6. azygous

    azygous Chicken Obsessed

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    Did somebody call me? Thought I heard my name.

    You mention a dedicated coop for the chicks. Is the plan to house these new chicks separately from the main flock after the broody hen is done raising them? Are you starting a second flock with these chicks? Are they meant not to mingle with the main flock even after they grow up?

    As the others have pointed out, it's far better for mama broody and her offspring to live within sight of the main flock, allowing the chicks to be accepted into the flock. It sounds like you may already have the makings of a panic room. After a week or so of letting the flock become acquainted with the new chicks, you can let the broody go back with the flock and then open up 5 x 7 inch openings in a common partition, permitting the chicks to mingle with the adults.

    The concept of a panic room is to give the small fry a refuge from the pecking order until they're about three months old. Their food and water is inside the panic room so they don't need to compete for these things. Integration follows a very effortless course under this system, and you'll hardly be aware they're doing it. [​IMG]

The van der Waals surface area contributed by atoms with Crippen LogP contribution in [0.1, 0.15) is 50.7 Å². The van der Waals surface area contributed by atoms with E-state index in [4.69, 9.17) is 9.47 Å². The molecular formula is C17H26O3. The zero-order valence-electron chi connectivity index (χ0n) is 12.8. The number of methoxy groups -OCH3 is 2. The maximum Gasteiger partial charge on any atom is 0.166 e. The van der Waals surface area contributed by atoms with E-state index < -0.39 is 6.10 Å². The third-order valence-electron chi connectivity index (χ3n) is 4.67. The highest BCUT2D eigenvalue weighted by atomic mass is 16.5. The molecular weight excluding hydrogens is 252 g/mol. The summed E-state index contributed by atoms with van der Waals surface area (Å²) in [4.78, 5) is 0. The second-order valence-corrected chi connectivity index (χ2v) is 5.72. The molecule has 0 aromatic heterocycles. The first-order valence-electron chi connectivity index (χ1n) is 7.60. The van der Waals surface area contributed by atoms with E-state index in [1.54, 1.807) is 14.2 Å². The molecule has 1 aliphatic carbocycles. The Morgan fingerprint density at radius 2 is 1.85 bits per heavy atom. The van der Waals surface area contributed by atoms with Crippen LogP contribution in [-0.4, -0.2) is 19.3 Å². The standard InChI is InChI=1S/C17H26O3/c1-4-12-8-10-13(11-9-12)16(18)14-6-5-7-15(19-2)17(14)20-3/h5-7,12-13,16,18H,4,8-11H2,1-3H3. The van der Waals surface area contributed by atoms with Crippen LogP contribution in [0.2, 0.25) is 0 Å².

7. lazy gardener

    lazy gardener True BYC Addict

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    Azygous, you must have heard me! You've got excellent hearing, b/c I was only whispering, but I hoped you'd chime in and share your set up! Doing more babies this year???
     
  8. JanetMarie

    JanetMarie Chillin' With My Peeps

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    Agree with lazy gardner and azygous, that if you plan to integrate the chicks into the main flock, they need to be with them now with their mom. In my flock momma and chicks are separated only long enough for the chicks to grow wing feathers (about a week, or less). Then they're all together with the main flock. Then when mom decides she's finished raising them, everyone is already adjusted to one another.
     
  9. azygous

    azygous Chicken Obsessed

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    Hi, my lazy friend! I'd love to do more chicks this year, but it depends on how healthy the older crew remain. As they die off, it makes space for new chicks. That, and getting new chicks is how I resolve my sorrow at losing my old favorites.
     
  10. fradytrc

    fradytrc Out Of The Brooder

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    Central NC
    Thank you for all the responses. The way things are set up the adult chickens are all around free ranging around the coop with the chicks and the mama. I definitely want them to integrate with the flock. Mama bowed up at me yesterday when I went to hold a chick. So she still seems possessive. I think this weekend if it's warm I'll see about bringing mama out and see what happens.